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Nikko Dizon and Cynthia D. Balana
Sunday, Oct 19, 2014

Asia

No ransom paid for release of German hostages, Manila insists

Philippine Daily Inquirer/ANN | Nikko Dizon and Cynthia D. Balana | Sunday, Oct 19, 2014

German hostages Dr Stefan Viktor Okonek (left) and Henrike Dielen arrive at the Villamor Air base in Pasay city, metro Manila.

Philippines President Benigno Aquino III was quite pleased at the news that German nationals Viktor Stefan Okonek and Henrike Dielen had been released by their captors, but his office still would not confirm reports that ransom was paid in exchange for their freedom.

"The President was happy to receive the news yesterday that the two German hostages had already been recovered," and inquired into their physical condition, said deputy spokesperson Valte on a government radio station.

But Valte stressed that the government did not sanction the payment of ransom, even as media reported that the kidnappers claimed having been paid 250 million pesos (S$7 million).

Spokespersons for the Abu Sayyaf extremists that abducted Okonek and Dielen claimed that ransom had been paid, which led them to initially abort their threat to execute Okonek and to eventually free both Germans.

The military and the German foreign ministry on Saturday both confirmed that Okonek, 71, and Dielen, 55, were now safely back with the German embassy in Manila.

"We are relieved to confirm that the two Germans are no longer in the hands of their kidnappers. They are being taken care of at the embassy in Manila," said a German foreign ministry spokesperson.

"We thank the government of the Philippines for their close collaboration, undertaken with full confidence," the spokesperson added.

Lieutenant-Colonel Harold Cabunoc, the Armed Forces of the Philippines (AFP) public affairs office chief, said the German kidnap victims were released in Patikul, Sulu, at about 8.50pm on Friday. He did not say who took custody of Okonek and Dielen from the kidnappers.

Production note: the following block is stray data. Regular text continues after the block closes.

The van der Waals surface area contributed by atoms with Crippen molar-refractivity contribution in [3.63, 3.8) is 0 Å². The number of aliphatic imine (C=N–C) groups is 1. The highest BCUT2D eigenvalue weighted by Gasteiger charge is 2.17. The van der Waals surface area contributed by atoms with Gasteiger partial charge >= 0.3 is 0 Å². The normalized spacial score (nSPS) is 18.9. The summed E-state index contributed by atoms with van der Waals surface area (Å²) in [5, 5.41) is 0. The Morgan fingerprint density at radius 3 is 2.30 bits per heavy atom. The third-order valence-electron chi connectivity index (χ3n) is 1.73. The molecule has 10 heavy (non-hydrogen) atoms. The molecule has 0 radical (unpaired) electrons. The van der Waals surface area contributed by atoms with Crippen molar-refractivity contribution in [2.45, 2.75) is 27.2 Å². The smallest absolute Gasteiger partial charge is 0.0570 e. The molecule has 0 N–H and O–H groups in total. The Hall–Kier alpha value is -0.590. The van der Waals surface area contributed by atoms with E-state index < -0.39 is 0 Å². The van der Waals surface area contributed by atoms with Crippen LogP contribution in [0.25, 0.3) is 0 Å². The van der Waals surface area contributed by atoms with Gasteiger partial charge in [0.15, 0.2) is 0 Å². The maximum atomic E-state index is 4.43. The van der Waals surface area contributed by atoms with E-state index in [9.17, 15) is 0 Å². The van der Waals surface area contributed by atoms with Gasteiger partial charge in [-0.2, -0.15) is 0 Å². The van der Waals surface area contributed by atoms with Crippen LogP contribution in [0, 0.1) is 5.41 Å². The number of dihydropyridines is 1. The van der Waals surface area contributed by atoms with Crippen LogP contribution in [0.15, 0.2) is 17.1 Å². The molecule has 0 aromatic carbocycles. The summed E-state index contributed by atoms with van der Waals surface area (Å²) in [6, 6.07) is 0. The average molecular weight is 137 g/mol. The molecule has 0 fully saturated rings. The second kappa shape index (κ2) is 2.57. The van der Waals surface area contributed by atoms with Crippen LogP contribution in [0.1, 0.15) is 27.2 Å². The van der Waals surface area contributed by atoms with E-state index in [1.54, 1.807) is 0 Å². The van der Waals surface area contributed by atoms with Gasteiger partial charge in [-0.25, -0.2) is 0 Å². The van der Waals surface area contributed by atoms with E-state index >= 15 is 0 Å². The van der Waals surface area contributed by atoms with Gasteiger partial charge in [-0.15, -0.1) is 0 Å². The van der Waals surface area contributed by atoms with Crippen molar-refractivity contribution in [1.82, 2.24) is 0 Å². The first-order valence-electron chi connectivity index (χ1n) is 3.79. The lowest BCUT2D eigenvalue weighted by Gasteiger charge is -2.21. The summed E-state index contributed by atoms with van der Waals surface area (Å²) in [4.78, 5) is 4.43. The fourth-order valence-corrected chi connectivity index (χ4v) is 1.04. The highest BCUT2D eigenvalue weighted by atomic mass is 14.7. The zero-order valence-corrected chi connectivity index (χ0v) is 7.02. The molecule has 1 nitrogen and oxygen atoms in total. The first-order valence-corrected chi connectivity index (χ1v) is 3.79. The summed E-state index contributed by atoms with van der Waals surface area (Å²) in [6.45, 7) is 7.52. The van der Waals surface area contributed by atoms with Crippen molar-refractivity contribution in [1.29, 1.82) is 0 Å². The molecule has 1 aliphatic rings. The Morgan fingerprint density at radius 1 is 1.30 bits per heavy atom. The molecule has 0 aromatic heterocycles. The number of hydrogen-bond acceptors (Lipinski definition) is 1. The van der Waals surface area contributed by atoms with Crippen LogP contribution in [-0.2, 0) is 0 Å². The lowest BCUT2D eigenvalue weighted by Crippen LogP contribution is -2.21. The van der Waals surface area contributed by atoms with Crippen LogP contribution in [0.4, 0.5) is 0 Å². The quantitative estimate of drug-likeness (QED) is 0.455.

Flown to Villamor

He said the two were brought to a military camp in Jolo at 9.20pm for a medical checkup. They were then transported to Zamboanga City where they were given more medical attention, he said.

A private plane flew Okonek and Dielen from Zamboanga to Manila at dawn on Saturday. They arrived at Villamor Air Base at 6:45 a.m., and the German embassy took custody of them, said Cabunoc.

"I cannot confirm that there has been a ransom paid primarily because… the longstanding policy of government is that we do not engage in the payment of ransom," Valte said.

However, while the Philippine government is quite firm about its no-ransom policy, it cannot dictate on others who may want to pay off the kidnappers in exchange for the freedom and safety of the hostages, she said.

Valte directed questions about the supposed ransom payment to the Armed Forces "primarily because they have more of the details and they provided support to the law enforcement operation."

The army on Saturday cast doubt on the ransom payment claim of the kidnappers, saying that it was more because of the heightened pressure put on the terrorists by the "law enforcement operations" of the military and the police that the hostages were released.

Claim as propaganda

Cabunoc described as "propaganda" the claim of a ransom payment made by Abu Rami, the spokesperson of Radulan Sahiron, the leader of the Abu Sayyaf faction that seized the Germans.

"Of course he (Rami) can always say that. As far as I know, there was no ransom paid, at least not from our side because we don't negotiate with terrorists," he said.

According to Cabunoc, the massive deployment of troops and K9 units to Sulu to surround the kidnappers' lair was what did the trick, putting pressure on the kidnappers to abandon the two hostages.

"It was like we had eye contact with them. They (kidnappers) could see us. The area where they were was not heavily forested," he said.

He said pursuit operations were continuing but the retreating terrorists were using civilians as human shields.

Cabunoc said he expected an encounter between the two forces anytime today.

"This is a full-scale deployment because the AFP chief wants to show that the AFP is not there just because of the two Germans," Cabunoc said.

"We are thinking about the 10 other hostages as well," he added.

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